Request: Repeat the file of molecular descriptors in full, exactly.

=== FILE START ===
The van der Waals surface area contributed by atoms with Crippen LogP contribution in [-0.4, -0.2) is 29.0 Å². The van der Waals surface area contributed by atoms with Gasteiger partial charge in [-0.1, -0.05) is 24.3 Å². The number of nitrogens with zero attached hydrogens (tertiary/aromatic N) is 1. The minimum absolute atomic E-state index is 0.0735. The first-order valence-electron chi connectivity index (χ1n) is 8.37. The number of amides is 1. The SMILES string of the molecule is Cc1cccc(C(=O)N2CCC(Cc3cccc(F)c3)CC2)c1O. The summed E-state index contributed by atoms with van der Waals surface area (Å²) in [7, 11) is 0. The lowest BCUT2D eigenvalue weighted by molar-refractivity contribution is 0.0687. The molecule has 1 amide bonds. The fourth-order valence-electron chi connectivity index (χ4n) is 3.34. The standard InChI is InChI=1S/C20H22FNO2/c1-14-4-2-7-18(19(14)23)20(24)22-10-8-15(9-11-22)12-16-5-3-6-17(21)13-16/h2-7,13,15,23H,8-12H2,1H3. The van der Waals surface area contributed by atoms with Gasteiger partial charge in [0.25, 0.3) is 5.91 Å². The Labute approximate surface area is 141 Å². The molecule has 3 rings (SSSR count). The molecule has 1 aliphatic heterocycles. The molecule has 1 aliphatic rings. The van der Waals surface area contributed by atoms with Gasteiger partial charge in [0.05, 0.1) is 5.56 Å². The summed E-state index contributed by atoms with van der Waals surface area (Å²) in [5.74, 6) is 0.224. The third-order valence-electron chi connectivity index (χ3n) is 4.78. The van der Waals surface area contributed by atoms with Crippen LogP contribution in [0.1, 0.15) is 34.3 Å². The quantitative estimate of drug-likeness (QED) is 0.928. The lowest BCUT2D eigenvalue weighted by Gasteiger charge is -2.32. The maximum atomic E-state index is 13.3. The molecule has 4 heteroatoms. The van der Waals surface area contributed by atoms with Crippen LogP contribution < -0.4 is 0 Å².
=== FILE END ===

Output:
The van der Waals surface area contributed by atoms with Crippen LogP contribution in [-0.4, -0.2) is 29.0 Å². The van der Waals surface area contributed by atoms with Gasteiger partial charge in [-0.1, -0.05) is 24.3 Å². The number of nitrogens with zero attached hydrogens (tertiary/aromatic N) is 1. The minimum absolute atomic E-state index is 0.0735. The first-order valence-electron chi connectivity index (χ1n) is 8.37. The number of amides is 1. The SMILES string of the molecule is Cc1cccc(C(=O)N2CCC(Cc3cccc(F)c3)CC2)c1O. The summed E-state index contributed by atoms with van der Waals surface area (Å²) in [7, 11) is 0. The lowest BCUT2D eigenvalue weighted by molar-refractivity contribution is 0.0687. The molecule has 1 amide bonds. The fourth-order valence-electron chi connectivity index (χ4n) is 3.34. The standard InChI is InChI=1S/C20H22FNO2/c1-14-4-2-7-18(19(14)23)20(24)22-10-8-15(9-11-22)12-16-5-3-6-17(21)13-16/h2-7,13,15,23H,8-12H2,1H3. The van der Waals surface area contributed by atoms with Gasteiger partial charge in [0.25, 0.3) is 5.91 Å². The Labute approximate surface area is 141 Å². The molecule has 3 rings (SSSR count). The molecule has 1 aliphatic heterocycles. The molecule has 1 aliphatic rings. The van der Waals surface area contributed by atoms with Gasteiger partial charge in [0.05, 0.1) is 5.56 Å². The summed E-state index contributed by atoms with van der Waals surface area (Å²) in [5.74, 6) is 0.224. The third-order valence-electron chi connectivity index (χ3n) is 4.78. The van der Waals surface area contributed by atoms with Crippen LogP contribution in [0.1, 0.15) is 34.3 Å². The quantitative estimate of drug-likeness (QED) is 0.928. The lowest BCUT2D eigenvalue weighted by Gasteiger charge is -2.32. The maximum atomic E-state index is 13.3. The molecule has 4 heteroatoms. The van der Waals surface area contributed by atoms with Crippen LogP contribution < -0.4 is 0 Å².